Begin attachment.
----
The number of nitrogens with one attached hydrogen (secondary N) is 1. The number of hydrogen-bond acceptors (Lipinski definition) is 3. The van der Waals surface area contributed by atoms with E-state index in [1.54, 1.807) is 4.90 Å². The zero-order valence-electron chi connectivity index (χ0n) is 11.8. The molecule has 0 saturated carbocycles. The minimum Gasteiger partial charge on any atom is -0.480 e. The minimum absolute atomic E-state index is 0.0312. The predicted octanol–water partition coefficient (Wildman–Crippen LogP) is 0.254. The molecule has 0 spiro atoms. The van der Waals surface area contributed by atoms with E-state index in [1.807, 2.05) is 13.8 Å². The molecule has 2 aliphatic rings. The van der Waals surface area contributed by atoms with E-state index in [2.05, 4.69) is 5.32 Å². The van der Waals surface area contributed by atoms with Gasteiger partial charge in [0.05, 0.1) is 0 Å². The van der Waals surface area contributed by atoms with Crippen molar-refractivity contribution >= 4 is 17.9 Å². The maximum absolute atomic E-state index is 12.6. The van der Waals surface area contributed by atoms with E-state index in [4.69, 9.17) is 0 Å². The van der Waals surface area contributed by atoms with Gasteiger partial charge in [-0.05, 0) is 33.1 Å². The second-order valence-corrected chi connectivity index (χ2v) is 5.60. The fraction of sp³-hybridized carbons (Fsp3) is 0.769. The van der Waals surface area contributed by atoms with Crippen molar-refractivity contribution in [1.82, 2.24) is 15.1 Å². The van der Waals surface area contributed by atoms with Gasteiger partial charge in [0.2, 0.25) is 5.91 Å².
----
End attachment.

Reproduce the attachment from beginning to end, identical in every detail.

The number of nitrogens with one attached hydrogen (secondary N) is 1. The number of hydrogen-bond acceptors (Lipinski definition) is 3. The van der Waals surface area contributed by atoms with E-state index in [1.54, 1.807) is 4.90 Å². The zero-order valence-electron chi connectivity index (χ0n) is 11.8. The molecule has 0 saturated carbocycles. The minimum Gasteiger partial charge on any atom is -0.480 e. The minimum absolute atomic E-state index is 0.0312. The predicted octanol–water partition coefficient (Wildman–Crippen LogP) is 0.254. The molecule has 0 spiro atoms. The van der Waals surface area contributed by atoms with E-state index in [1.807, 2.05) is 13.8 Å². The molecule has 2 aliphatic rings. The van der Waals surface area contributed by atoms with E-state index in [2.05, 4.69) is 5.32 Å². The van der Waals surface area contributed by atoms with Gasteiger partial charge in [0.05, 0.1) is 0 Å². The van der Waals surface area contributed by atoms with Crippen molar-refractivity contribution >= 4 is 17.9 Å². The maximum absolute atomic E-state index is 12.6. The van der Waals surface area contributed by atoms with E-state index in [4.69, 9.17) is 0 Å². The van der Waals surface area contributed by atoms with Gasteiger partial charge in [-0.05, 0) is 33.1 Å². The second-order valence-corrected chi connectivity index (χ2v) is 5.60. The fraction of sp³-hybridized carbons (Fsp3) is 0.769. The van der Waals surface area contributed by atoms with Crippen molar-refractivity contribution in [1.82, 2.24) is 15.1 Å². The van der Waals surface area contributed by atoms with Gasteiger partial charge in [0.2, 0.25) is 5.91 Å².